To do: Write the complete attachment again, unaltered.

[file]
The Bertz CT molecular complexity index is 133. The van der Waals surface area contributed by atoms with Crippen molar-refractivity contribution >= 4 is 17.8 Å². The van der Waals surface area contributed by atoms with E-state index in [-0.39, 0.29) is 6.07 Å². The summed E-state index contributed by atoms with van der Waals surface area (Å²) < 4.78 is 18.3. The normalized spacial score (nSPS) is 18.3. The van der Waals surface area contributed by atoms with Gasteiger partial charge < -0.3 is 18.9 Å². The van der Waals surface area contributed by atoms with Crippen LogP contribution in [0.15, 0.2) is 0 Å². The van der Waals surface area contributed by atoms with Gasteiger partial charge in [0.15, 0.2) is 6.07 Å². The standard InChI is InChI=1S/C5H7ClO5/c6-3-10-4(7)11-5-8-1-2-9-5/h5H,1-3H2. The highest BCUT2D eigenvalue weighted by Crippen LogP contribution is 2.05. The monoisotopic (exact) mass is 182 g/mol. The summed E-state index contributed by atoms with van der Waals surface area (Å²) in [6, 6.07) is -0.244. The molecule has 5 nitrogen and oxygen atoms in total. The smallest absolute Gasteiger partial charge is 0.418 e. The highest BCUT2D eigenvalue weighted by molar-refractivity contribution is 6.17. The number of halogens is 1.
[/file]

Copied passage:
The Bertz CT molecular complexity index is 133. The van der Waals surface area contributed by atoms with Crippen molar-refractivity contribution >= 4 is 17.8 Å². The van der Waals surface area contributed by atoms with E-state index in [-0.39, 0.29) is 6.07 Å². The summed E-state index contributed by atoms with van der Waals surface area (Å²) < 4.78 is 18.3. The normalized spacial score (nSPS) is 18.3. The van der Waals surface area contributed by atoms with Gasteiger partial charge < -0.3 is 18.9 Å². The van der Waals surface area contributed by atoms with Crippen LogP contribution in [0.15, 0.2) is 0 Å². The van der Waals surface area contributed by atoms with Gasteiger partial charge in [0.15, 0.2) is 6.07 Å². The standard InChI is InChI=1S/C5H7ClO5/c6-3-10-4(7)11-5-8-1-2-9-5/h5H,1-3H2. The highest BCUT2D eigenvalue weighted by Crippen LogP contribution is 2.05. The monoisotopic (exact) mass is 182 g/mol. The summed E-state index contributed by atoms with van der Waals surface area (Å²) in [6, 6.07) is -0.244. The molecule has 5 nitrogen and oxygen atoms in total. The smallest absolute Gasteiger partial charge is 0.418 e. The highest BCUT2D eigenvalue weighted by molar-refractivity contribution is 6.17. The number of halogens is 1.